Rather, the aquarium trip is billed as a kind of last hurrah for the trio in their current state, a nostalgic look back before turning towards an uncertain but increasingly close future where stuff like this is not guaranteed.

ore2135

Thus follows a sequence of the three making comparisons between the traits of aquatic wildlife and themselves, with the metaphors flowing wildly. The camera’s insistence on shoving that sign with the mated pair of penguins, the fish in the muddy water, being contained, and the life-partner penguins grooming each other—all of it reminds them of what they are.

But an aquarium is a place that doesn’t exist in nature: a kind of training center where one learns about the ways of the aquatic world, the world humans left when they exchanged gills for lungs and fins for legs. The parallels are never not on-the-nose, but not obnoxiously so, and they also happen to all ring true.

ore2136

The Deadman Wonderland Ferris Wheel the three ride is one last elemental symbol that the three of them are spinning their own wheels. They feel like they’re going somewhere, but always end up at the same place in the end; the progress is an illusion—just like the “world where nobody gets hurt” Hikki believed he’d created back at the season’s start.

ore2137

Pretty soon that ride has to end. When it does, the Service Club might be toast. But if you wanna make a life omelette, you gotta break some eggs. Yui, who has thought all of this through, thinks she knows how to help Yukino with her family issues, and brings up the bet that, if she wins, she gets to “take everything.” She almost gets Yukino to go along, just as she appropriated Hikki’s words to Haruno.

What Yui seems to be suggesting is that things continue going on, finding answers for one another, like three penguins grooming one another (which I doubt happens often in the wild). But Hikki intervenes before Yukino goes along with it he thinks Yukino should find her own solutions or she’ll grow, and neither will he or Yui.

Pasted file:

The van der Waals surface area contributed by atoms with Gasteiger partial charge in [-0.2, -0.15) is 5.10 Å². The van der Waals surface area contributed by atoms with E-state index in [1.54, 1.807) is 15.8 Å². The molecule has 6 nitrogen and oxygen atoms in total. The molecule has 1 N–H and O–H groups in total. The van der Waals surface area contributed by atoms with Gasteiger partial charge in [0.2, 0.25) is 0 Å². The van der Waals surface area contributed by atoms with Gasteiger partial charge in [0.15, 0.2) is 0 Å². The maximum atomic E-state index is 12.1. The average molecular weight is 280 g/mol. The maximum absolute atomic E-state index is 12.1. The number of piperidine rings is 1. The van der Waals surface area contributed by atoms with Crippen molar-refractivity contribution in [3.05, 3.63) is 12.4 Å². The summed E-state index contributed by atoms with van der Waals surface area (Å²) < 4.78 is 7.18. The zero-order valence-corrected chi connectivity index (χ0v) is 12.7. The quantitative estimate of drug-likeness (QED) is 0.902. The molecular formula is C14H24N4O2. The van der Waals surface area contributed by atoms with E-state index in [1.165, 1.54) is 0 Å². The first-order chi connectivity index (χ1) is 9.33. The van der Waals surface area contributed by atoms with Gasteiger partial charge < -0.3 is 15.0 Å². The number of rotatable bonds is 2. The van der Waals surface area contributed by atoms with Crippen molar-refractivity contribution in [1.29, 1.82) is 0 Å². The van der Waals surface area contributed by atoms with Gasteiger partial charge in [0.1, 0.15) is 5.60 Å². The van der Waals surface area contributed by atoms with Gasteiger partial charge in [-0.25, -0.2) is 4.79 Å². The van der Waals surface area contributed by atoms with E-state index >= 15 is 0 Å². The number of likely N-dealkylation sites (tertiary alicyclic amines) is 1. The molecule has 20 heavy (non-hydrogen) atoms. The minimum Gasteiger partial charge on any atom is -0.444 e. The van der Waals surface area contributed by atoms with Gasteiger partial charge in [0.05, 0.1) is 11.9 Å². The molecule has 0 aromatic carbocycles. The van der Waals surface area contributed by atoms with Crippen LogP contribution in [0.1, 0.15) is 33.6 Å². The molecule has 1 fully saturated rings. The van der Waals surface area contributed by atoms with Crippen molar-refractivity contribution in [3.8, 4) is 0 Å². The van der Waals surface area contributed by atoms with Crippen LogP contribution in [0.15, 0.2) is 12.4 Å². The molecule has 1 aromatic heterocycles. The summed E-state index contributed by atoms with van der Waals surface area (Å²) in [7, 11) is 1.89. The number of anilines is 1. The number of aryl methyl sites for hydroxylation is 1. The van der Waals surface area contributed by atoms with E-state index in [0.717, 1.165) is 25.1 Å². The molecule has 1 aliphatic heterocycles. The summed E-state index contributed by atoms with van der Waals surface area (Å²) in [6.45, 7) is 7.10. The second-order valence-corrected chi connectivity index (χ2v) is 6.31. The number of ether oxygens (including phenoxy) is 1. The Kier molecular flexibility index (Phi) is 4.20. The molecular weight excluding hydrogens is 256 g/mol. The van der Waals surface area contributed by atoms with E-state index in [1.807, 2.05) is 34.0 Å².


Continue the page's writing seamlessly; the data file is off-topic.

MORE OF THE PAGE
Now, I knew going in this wasn’t the kind of show that would rush into confessions. It did come close with its many confession-friendly atmospheres set up this week, but what with three people present there were never going to be any. But everyone’s eyes are open now, both to what the three of them are and that they have to choose between stepping back on the Ferris Wheel together, or starting off on a long road they won’t necessarily be able to share.

This felt like so much more emotionally complex a show than the first season, and I imagine if there’s a third it will grow even more so. But even if there isn’t one, I’ve really enjoyed the run, and content with the open ending.

9_ses

Zetsuen no Tempest – 05

Mahiro and Yoshino retrieve another talisman from an aquarium, and are ambused by Kusaribe Tetsuma and his henchmen, who attempt to take them into custody, but fail, and are forced to withdraw. Hakaze leads Mahiro and Yoshino to the apartment of Junichiro a former clan member-turned-college student who is holding on to a special talisman. He offers to light them incense for Hakaze, whom he believes died, having seen her skull, as presented to him by Samon.